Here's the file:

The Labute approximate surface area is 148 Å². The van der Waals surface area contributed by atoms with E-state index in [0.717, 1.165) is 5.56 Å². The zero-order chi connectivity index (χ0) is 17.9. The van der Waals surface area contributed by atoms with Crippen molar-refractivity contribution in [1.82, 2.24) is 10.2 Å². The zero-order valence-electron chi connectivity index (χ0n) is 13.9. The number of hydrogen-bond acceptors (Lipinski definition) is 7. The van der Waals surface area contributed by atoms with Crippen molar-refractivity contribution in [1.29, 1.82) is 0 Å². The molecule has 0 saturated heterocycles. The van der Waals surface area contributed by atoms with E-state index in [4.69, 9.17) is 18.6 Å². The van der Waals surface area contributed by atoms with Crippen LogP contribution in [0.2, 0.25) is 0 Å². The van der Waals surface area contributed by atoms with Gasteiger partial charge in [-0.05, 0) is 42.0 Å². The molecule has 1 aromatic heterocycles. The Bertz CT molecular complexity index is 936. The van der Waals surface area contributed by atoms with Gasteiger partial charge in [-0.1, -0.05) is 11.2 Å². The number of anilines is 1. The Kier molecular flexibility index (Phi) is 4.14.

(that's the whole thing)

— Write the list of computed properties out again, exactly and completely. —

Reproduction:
The Labute approximate surface area is 148 Å². The van der Waals surface area contributed by atoms with E-state index in [0.717, 1.165) is 5.56 Å². The zero-order chi connectivity index (χ0) is 17.9. The van der Waals surface area contributed by atoms with Crippen molar-refractivity contribution in [1.82, 2.24) is 10.2 Å². The zero-order valence-electron chi connectivity index (χ0n) is 13.9. The number of hydrogen-bond acceptors (Lipinski definition) is 7. The van der Waals surface area contributed by atoms with Crippen molar-refractivity contribution in [1.29, 1.82) is 0 Å². The molecule has 0 saturated heterocycles. The van der Waals surface area contributed by atoms with E-state index in [4.69, 9.17) is 18.6 Å². The van der Waals surface area contributed by atoms with Crippen LogP contribution in [0.2, 0.25) is 0 Å². The van der Waals surface area contributed by atoms with Gasteiger partial charge in [-0.05, 0) is 42.0 Å². The molecule has 1 aromatic heterocycles. The Bertz CT molecular complexity index is 936. The van der Waals surface area contributed by atoms with Gasteiger partial charge in [-0.1, -0.05) is 11.2 Å². The number of anilines is 1. The Kier molecular flexibility index (Phi) is 4.14.